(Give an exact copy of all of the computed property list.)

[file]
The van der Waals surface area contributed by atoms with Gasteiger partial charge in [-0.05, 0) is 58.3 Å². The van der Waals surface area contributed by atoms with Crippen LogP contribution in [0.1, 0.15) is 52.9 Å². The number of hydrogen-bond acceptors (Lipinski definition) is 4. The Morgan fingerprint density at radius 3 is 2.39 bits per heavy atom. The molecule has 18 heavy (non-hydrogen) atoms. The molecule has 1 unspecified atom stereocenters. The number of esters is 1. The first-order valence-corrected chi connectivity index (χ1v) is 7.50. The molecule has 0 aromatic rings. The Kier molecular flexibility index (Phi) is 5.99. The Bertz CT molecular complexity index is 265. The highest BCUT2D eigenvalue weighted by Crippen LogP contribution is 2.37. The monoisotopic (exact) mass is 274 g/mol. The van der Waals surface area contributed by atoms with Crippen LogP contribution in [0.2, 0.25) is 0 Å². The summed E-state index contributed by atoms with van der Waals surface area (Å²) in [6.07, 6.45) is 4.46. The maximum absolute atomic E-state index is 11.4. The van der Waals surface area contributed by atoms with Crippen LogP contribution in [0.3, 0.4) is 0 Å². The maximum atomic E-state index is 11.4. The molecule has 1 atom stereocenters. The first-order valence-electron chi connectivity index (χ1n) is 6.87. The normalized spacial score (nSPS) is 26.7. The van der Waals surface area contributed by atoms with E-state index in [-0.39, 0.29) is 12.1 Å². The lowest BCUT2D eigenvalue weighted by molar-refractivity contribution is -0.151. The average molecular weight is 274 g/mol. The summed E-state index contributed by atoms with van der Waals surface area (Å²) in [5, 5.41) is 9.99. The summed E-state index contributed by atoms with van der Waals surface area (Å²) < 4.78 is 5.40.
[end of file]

The van der Waals surface area contributed by atoms with Gasteiger partial charge in [-0.05, 0) is 58.3 Å². The van der Waals surface area contributed by atoms with Crippen LogP contribution in [0.1, 0.15) is 52.9 Å². The number of hydrogen-bond acceptors (Lipinski definition) is 4. The Morgan fingerprint density at radius 3 is 2.39 bits per heavy atom. The molecule has 18 heavy (non-hydrogen) atoms. The molecule has 1 unspecified atom stereocenters. The number of esters is 1. The first-order valence-corrected chi connectivity index (χ1v) is 7.50. The molecule has 0 aromatic rings. The Kier molecular flexibility index (Phi) is 5.99. The Bertz CT molecular complexity index is 265. The highest BCUT2D eigenvalue weighted by Crippen LogP contribution is 2.37. The monoisotopic (exact) mass is 274 g/mol. The van der Waals surface area contributed by atoms with Crippen LogP contribution in [0.2, 0.25) is 0 Å². The summed E-state index contributed by atoms with van der Waals surface area (Å²) in [6.07, 6.45) is 4.46. The maximum absolute atomic E-state index is 11.4. The van der Waals surface area contributed by atoms with Crippen LogP contribution in [0.3, 0.4) is 0 Å². The maximum atomic E-state index is 11.4. The molecule has 1 atom stereocenters. The first-order valence-electron chi connectivity index (χ1n) is 6.87. The normalized spacial score (nSPS) is 26.7. The van der Waals surface area contributed by atoms with E-state index in [-0.39, 0.29) is 12.1 Å². The lowest BCUT2D eigenvalue weighted by molar-refractivity contribution is -0.151. The average molecular weight is 274 g/mol. The summed E-state index contributed by atoms with van der Waals surface area (Å²) in [5, 5.41) is 9.99. The summed E-state index contributed by atoms with van der Waals surface area (Å²) < 4.78 is 5.40.